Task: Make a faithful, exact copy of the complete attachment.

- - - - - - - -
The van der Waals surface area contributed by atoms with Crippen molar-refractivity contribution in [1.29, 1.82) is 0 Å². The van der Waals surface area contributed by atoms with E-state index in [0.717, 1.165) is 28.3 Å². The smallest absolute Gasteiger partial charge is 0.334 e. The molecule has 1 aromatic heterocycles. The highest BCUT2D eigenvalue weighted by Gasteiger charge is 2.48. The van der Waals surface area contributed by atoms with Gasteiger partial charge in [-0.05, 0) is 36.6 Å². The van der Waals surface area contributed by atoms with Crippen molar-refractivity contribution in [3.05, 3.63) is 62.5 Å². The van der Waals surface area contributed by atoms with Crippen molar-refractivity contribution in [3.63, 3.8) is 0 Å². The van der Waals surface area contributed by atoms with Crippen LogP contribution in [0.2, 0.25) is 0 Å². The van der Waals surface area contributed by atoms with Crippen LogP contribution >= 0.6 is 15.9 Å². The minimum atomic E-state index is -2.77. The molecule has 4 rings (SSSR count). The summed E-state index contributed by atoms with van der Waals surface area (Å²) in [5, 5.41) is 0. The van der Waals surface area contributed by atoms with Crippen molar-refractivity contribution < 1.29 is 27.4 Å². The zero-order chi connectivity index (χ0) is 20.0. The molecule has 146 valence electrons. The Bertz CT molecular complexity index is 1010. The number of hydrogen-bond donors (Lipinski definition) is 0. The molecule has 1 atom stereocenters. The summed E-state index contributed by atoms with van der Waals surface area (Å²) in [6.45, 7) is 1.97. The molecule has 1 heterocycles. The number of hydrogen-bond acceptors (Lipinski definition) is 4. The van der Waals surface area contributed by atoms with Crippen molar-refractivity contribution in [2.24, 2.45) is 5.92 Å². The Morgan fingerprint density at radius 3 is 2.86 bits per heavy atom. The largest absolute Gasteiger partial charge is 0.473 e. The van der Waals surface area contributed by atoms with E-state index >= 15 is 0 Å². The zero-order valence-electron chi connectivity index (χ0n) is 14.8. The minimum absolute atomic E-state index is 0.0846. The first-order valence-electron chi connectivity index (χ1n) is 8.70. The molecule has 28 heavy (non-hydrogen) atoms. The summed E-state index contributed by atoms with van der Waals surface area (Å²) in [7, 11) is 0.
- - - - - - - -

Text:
The van der Waals surface area contributed by atoms with Crippen molar-refractivity contribution in [1.29, 1.82) is 0 Å². The van der Waals surface area contributed by atoms with E-state index in [0.717, 1.165) is 28.3 Å². The smallest absolute Gasteiger partial charge is 0.334 e. The molecule has 1 aromatic heterocycles. The highest BCUT2D eigenvalue weighted by Gasteiger charge is 2.48. The van der Waals surface area contributed by atoms with Gasteiger partial charge in [-0.05, 0) is 36.6 Å². The van der Waals surface area contributed by atoms with Crippen molar-refractivity contribution in [3.05, 3.63) is 62.5 Å². The van der Waals surface area contributed by atoms with Crippen molar-refractivity contribution in [3.63, 3.8) is 0 Å². The van der Waals surface area contributed by atoms with Crippen LogP contribution in [0.2, 0.25) is 0 Å². The van der Waals surface area contributed by atoms with Crippen LogP contribution >= 0.6 is 15.9 Å². The minimum atomic E-state index is -2.77. The molecule has 4 rings (SSSR count). The summed E-state index contributed by atoms with van der Waals surface area (Å²) in [5, 5.41) is 0. The van der Waals surface area contributed by atoms with Crippen molar-refractivity contribution < 1.29 is 27.4 Å². The zero-order chi connectivity index (χ0) is 20.0. The molecule has 146 valence electrons. The Bertz CT molecular complexity index is 1010. The number of hydrogen-bond donors (Lipinski definition) is 0. The molecule has 1 atom stereocenters. The summed E-state index contributed by atoms with van der Waals surface area (Å²) in [6.45, 7) is 1.97. The molecule has 1 heterocycles. The number of hydrogen-bond acceptors (Lipinski definition) is 4. The van der Waals surface area contributed by atoms with Crippen molar-refractivity contribution in [2.24, 2.45) is 5.92 Å². The Morgan fingerprint density at radius 3 is 2.86 bits per heavy atom. The largest absolute Gasteiger partial charge is 0.473 e. The van der Waals surface area contributed by atoms with E-state index >= 15 is 0 Å². The zero-order valence-electron chi connectivity index (χ0n) is 14.8. The minimum absolute atomic E-state index is 0.0846. The first-order valence-electron chi connectivity index (χ1n) is 8.70. The molecule has 28 heavy (non-hydrogen) atoms. The summed E-state index contributed by atoms with van der Waals surface area (Å²) in [7, 11) is 0.